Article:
French Air Force Dassault Rafale and Mirage F1 in 2012. (Wikimedia Commons)

Deep in the heart of Texas, there is an air force that rivals many flying armadas around the world- and it doesn’t belong to the US government.

Located near Fort Worth, the Airborne Tactical Advantage Company (ATAC) has a fleet of sixty-three aircraft in the form of former French Air Force Mirage F1Bs, F1CTs, and F1CRs, which were produced by Dassault.

The Mirage F1 was officially retired from the French Air Force operational service in June 2014.

The procurement of the single-engine planes was announced in 2017, under the premise that the company (who is a subsidiary of Textron) would use the aircraft to simulate opposing forces (OPFOR or “red air”) for wargames.

The aircraft are ready to go and have been upgraded to help them maintain an edge against more modern aircraft.

“Textron retrofitted around 45 of the F.1s with modern avionics systems such as digital radio-frequency memory-jamming capabilities and upgraded radars,” according to Jane’s. “ATAC plans to use the Mirages for the U.S. Air Force adversary-air requirement, which requires almost 150 aircraft to fulfill the service’s red-air training needs.”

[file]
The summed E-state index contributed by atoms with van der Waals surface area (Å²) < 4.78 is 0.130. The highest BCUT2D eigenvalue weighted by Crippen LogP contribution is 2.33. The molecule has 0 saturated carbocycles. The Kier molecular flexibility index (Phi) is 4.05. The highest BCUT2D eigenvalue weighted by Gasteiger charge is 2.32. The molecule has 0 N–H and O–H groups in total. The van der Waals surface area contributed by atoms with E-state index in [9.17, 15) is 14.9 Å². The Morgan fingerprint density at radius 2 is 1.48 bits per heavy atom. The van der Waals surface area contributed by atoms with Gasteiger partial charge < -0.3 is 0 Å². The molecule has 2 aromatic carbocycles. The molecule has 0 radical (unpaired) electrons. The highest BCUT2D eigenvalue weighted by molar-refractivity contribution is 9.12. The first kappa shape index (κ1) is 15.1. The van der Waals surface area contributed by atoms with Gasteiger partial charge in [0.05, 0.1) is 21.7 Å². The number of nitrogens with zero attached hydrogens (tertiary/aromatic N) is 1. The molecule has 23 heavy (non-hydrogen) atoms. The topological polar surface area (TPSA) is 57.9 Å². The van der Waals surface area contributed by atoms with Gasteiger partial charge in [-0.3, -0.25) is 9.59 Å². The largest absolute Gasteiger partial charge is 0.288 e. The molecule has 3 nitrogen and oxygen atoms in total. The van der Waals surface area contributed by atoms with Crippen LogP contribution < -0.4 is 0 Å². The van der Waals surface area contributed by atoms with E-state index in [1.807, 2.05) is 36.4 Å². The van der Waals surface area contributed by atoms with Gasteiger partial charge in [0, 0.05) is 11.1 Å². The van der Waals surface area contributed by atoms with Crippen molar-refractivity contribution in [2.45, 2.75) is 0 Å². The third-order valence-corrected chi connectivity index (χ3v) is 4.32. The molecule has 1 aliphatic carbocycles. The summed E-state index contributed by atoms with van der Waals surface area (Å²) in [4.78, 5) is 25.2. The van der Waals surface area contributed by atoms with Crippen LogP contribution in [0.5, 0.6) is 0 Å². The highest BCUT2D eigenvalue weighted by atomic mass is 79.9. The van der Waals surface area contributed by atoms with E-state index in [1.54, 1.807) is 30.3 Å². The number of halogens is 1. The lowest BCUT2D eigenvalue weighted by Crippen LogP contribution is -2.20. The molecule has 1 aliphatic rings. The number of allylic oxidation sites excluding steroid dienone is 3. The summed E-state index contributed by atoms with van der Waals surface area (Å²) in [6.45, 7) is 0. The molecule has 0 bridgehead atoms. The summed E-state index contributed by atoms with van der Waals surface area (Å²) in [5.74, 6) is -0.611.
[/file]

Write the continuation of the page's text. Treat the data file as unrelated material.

The company already has aircraft such as the British Hawker Hunter, Israeli IAI F-21 Kfir, and the Czech Aero Vodochody L-39ZA.

While the US Air Force has their own “aggressor” squadrons, contracting a share of the task to private companies alleviates wear and tear on precious airframes, as well as prevent pilots from becoming too worn down.

Other companies -such as Draken International, Top Aces, Tactical Air Support and Air USA- also fill in the “red air” role, fielding aircraft such as the venerable F-4 and South African Cheetah.

Privatized “red air” assets continue to prove themselves, and will soon be much-needed by Marine Aviators transitioning to the F-35 from the Harrier, as their air-to-air responsibilities will soon be greater than ever before.

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